Reading Summit

Gillian O’Reilly, editor of Canadian Children’s Book News, attended the first TD National Reading Summit that was held on November 12 and 13 – the first step in developing a National Reading Strategy, similar to programs under way in many other countries. The program consisted of a wide variety of sessions – and some funny and excellent public service announcements for reading from Venezuela – followed by roundtable discussions of what our country’s reading strategy should look like. Here are her thoughts on the summit.

While not all sessions were equally successful (this being the first summit), here is a glimpse at just some of the fascinating speakers. Elissa Bonilla, a literacy expert from Mexico, described programs that have been developed for the huge urban and much smaller rural population and for the 7.1 million indigenous speakers (representing 62 languages). She outlined her Decalogue (10 Commandments) for successful programs – stability of funding was one of the most important elements.

Ingrid Bon of the Netherlands gave a lively and fascinating talk on the Fun with Books and Bookstart programs in her country – incorporating baby programs, library coffeetimes, integration with the health community and more. The aim of these programs is to increase the pleasure of reading among young children and their parents.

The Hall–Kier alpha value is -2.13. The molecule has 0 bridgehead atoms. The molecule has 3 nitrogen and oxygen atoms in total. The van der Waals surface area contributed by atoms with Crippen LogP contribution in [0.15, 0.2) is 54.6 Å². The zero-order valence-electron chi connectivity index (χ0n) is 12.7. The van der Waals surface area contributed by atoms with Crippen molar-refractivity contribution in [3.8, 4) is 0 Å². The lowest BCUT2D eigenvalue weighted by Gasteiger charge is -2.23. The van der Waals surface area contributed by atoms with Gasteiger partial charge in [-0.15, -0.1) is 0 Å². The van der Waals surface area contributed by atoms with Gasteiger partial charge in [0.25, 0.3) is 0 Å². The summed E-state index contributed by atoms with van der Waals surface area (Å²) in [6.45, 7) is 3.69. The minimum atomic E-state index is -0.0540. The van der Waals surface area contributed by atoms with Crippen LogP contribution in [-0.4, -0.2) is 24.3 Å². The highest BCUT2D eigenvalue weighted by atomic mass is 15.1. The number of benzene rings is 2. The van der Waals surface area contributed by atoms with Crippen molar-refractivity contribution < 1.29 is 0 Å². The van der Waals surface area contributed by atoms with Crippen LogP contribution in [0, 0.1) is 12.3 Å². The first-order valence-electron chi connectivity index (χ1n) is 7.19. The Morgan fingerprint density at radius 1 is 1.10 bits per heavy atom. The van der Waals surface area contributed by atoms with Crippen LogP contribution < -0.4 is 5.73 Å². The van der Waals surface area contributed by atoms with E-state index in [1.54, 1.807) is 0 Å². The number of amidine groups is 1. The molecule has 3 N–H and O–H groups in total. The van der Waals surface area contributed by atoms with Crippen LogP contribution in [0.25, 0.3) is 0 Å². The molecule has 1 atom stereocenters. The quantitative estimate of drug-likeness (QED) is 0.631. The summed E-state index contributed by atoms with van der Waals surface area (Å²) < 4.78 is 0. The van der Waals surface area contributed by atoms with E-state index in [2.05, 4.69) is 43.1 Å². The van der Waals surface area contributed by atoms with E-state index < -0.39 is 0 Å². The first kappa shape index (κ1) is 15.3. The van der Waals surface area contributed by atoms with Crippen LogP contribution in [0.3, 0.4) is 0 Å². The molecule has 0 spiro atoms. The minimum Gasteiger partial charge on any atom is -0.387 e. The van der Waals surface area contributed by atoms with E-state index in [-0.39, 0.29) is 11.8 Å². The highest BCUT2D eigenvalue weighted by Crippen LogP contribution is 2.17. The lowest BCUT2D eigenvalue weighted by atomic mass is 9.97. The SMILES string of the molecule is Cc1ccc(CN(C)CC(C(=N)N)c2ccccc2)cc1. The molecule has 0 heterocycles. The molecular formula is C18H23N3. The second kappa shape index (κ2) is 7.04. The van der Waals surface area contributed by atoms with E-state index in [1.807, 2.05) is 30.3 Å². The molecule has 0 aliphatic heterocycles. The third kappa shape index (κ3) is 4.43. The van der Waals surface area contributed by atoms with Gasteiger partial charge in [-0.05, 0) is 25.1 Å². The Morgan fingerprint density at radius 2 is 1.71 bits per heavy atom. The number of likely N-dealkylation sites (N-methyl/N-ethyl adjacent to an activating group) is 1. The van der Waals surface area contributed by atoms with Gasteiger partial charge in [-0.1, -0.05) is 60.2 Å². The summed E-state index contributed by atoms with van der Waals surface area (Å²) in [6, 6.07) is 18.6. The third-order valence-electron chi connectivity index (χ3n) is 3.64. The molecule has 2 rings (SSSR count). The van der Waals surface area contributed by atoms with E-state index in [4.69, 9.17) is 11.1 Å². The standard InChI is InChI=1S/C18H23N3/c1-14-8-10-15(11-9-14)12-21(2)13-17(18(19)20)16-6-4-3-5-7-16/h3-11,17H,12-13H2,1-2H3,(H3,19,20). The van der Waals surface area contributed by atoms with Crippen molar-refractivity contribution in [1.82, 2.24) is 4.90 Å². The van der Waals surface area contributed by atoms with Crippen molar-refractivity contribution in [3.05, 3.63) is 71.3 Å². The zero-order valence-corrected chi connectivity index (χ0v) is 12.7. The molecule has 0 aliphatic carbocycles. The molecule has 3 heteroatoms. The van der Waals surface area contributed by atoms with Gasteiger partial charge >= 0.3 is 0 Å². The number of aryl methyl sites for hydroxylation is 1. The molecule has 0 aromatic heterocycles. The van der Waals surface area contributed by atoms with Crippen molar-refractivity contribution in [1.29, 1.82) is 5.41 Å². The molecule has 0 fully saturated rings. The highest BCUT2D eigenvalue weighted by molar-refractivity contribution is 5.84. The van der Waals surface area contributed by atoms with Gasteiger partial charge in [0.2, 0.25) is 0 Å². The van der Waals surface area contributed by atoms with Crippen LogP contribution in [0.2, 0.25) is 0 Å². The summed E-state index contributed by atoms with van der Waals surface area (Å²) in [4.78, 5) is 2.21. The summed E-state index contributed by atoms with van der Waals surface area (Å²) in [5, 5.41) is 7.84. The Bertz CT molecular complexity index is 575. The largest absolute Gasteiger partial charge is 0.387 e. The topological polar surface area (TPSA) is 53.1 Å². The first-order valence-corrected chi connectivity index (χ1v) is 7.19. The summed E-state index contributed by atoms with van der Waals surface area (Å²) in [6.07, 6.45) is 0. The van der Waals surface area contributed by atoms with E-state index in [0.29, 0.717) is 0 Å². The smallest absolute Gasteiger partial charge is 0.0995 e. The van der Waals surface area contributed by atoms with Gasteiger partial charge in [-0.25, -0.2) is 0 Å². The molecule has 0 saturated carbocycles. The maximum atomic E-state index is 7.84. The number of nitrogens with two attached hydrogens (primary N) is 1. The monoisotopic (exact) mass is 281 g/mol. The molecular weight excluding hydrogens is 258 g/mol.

Canada’s Patsy Aldana, president of the International Board on Books for Young People, presented inspiring examples of IBBY’s program for Children in Crisis – showing how reading programs in countries such as Lebanon, Bosnia, Colombia, Gaza and Indonesia have been able to help children suffering from the effects of war or natural catastrophes.

An intriguing look at reading came from Raymond Mar, a psychology professor from York University who is looking at the effects of reading narrative fiction on developing a civil society. Describing narrative fiction as a simulation of social experience, Mar contends that readers are experiencing the world and developing the skills of empathy and abstract thinking that a civil society demands. This is something that all booklovers would probably agree with, but it’s encouraging to see the scientific endorsement of what we believe in.

There will be more on the Reading Summit in the Winter 2010 issue of Canadian Children’s Book News along with information about the next steps for the National Reading Summit and its objectives.